Like most people in America, I spent the majority of this evening flipping back and forth between various news stations watching as the election results came in. What most people assumed was going to happen is pretty much a certainty: the Republicans have taken back the House of Representatives and removed the supermajority that Democrats enjoyed in the Senate.
Obama’s own Senate seat that went unopposed just a few years ago was won by an Illinois Republican. Like it or not, the people have spoken. Just like they did back in 2008 when Obama was historically elected President.
A lot can change in two years.
Nobody – common man, pundit, or crackhead – is delusional enough to believe that this wasn’t largely an indictment on President Barack Hussein Obama. Obama campaigned heavily on hope and this belief that he could foster change in Washington. Most of us, much due to our own delusion, believed that it was possible for this one man to come into Washington and change a culture that has spent decades mired in political deadlock. For some reason, we all thought that despite the fact that an entire half of the country voted against him in favor of a man who can’t hi-five anybody and a woman who might actually usher in the hell promised in 2012, somehow, someway, Congress would ultimately work towards this greater goal of a unified government with a focus on the greater good.
We didn’t get that. In fact, what we got were a lot of things largely rammed through Congress using the fact that Congress was Democratic in both houses. Basically, using the majority present, Obama pushed through bills that, right or wrong, were largely opposed by huge sects of people. Health care reform, while necessary, was a beast that nearly derailed President Clinton in the early 90s. What we got was a confusing piece of legislation that even lawyers argued about where a significant portion of the provisions don’t even go into effect until 2014. It’s not to say that this was a bad thing, but it does speak to the main thing everybody wants from their government, especially during a time of recession: transparency.
Obama’s goal for transparency hasn’t necessarily been met. Most of us are very smart around here and short of the names of many of the bills and their intended goals, most of us – who don’t work directly on such things – probably couldn’t tell you the finer points of the health care reform bill, his financial reform package, or where most of the money for the two stimulus packages went.
Mind you, I’m not saying that Obama hasn’t done his job. I think he has done the best job he could with the resources and situation he was given…to a point. Communication is the corner stone of any strong relationship. Despite being the President who has to have clocked more face time than any other, when it came to the actual policies, I’d bet a lot of people really have no clue whats been going on. This is how Sarah Palin can use the words “death panel” and it becomes a hot topic in middle America. There are a lot of unsmart people in this nation. The only way to effectively get a message across is to make sure that even the slowest individual can get it.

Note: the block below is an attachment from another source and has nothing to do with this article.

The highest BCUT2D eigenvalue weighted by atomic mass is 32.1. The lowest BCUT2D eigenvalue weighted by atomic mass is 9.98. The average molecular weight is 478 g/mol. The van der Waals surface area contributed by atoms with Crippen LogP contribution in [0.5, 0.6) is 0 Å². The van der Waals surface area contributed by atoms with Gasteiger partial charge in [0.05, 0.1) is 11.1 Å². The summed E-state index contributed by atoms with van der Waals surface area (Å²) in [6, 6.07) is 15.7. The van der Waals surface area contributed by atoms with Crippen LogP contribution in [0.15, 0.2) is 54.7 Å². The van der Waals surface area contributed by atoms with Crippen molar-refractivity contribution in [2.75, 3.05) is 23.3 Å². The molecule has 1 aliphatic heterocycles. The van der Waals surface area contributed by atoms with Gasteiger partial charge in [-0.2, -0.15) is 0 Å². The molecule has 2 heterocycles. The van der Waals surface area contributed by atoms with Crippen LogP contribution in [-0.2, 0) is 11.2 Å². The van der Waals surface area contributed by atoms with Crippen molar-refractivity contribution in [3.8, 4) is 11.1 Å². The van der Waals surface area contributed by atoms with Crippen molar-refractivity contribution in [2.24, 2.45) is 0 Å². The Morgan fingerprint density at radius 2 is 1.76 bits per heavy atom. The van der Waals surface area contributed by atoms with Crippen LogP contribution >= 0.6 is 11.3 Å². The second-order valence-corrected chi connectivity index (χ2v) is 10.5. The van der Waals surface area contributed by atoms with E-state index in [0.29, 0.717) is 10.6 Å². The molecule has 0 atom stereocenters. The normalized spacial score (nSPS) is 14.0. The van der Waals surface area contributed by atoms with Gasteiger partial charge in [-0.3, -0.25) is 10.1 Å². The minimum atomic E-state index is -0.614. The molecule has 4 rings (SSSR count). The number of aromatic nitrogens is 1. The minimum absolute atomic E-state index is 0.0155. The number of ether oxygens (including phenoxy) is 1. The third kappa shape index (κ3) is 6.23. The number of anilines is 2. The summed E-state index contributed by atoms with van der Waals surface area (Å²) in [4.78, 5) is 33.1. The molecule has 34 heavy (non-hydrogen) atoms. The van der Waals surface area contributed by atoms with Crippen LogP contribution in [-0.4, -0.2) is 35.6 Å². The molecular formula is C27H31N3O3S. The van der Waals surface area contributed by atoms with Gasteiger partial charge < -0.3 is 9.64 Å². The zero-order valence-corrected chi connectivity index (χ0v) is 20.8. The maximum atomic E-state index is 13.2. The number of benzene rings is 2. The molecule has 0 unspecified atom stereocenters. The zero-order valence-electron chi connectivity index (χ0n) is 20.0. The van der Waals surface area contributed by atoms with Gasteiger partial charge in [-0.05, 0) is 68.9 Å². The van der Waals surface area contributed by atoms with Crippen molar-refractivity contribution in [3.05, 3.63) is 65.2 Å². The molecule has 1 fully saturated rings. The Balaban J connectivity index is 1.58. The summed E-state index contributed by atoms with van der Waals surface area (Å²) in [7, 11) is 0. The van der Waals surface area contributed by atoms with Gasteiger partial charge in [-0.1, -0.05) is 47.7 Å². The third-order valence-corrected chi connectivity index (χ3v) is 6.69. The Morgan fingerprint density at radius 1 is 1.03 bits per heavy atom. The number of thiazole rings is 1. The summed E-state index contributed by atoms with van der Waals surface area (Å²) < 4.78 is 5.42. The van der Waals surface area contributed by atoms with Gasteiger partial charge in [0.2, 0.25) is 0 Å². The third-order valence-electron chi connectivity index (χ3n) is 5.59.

Which leads us to where we are today. Republicans have convinced people that this Congress and President have been freewheel spending and forcing government down their throats. They are preaching an agenda that they probably can’t uphold either, but the fact is, thats what happens in politics. You sell promises and then do what you can to see your special interests through. The party in power that’s failed to live up to whatever alleged promises they made takes the hit. The Republicans went through this in 2006 after 12 years at the helm.
We are a whimsical bunch of people. We want change without really having any idea how to go about it or what that really means. Our only source of feeling like we’re affecting it is to vote for the people that represent us and craft the laws of the land. And what does that mean for the next two years? Well, a President who’s received very little help from Congress in general, or at the very least more opposition than perhaps any other President, will have a tougher job getting any of his policies implemented. But he’s still the President. And he still has two more years to attempt to right a ship that everybody agrees needs righting. And the Senate is still Democratic.
America is in an odd place right now. Obama was given a trick hand to play. However, he openly accepted that and has been doing his best to win with that hand since he took office. And he’s going to continue to have to do the same thing. I don’t feel bad for Obama. He’s the President. Part of the job description is to catch rocks being thrown at you by the people who didn’t vote for you. It’s on page four of the job description.
I was told at one point that the point of Congress is not to foster the passage of good ideas, but to hinder the progress of bad ideas. If that is true, this Congress will be living proof of it. But where do we go from here? I have no clue. I’m curious like the next man. The biggest tragedy in all of this, yet the one anomaly that make sense is this…
…Alvin Greene did not win the Senate seat. And for that we are all better off.
Anyway, what are your thoughts on this election night? Anger, frustration, hope, joy, etc? Good people of VSB, what does it all really mean to you?
-VSB P aka THE ARSONIST aka TANGLE JIG P aka SPANKY SPANKADOCIOUS aka GIIIIIIIIIIIIIRL HE A 3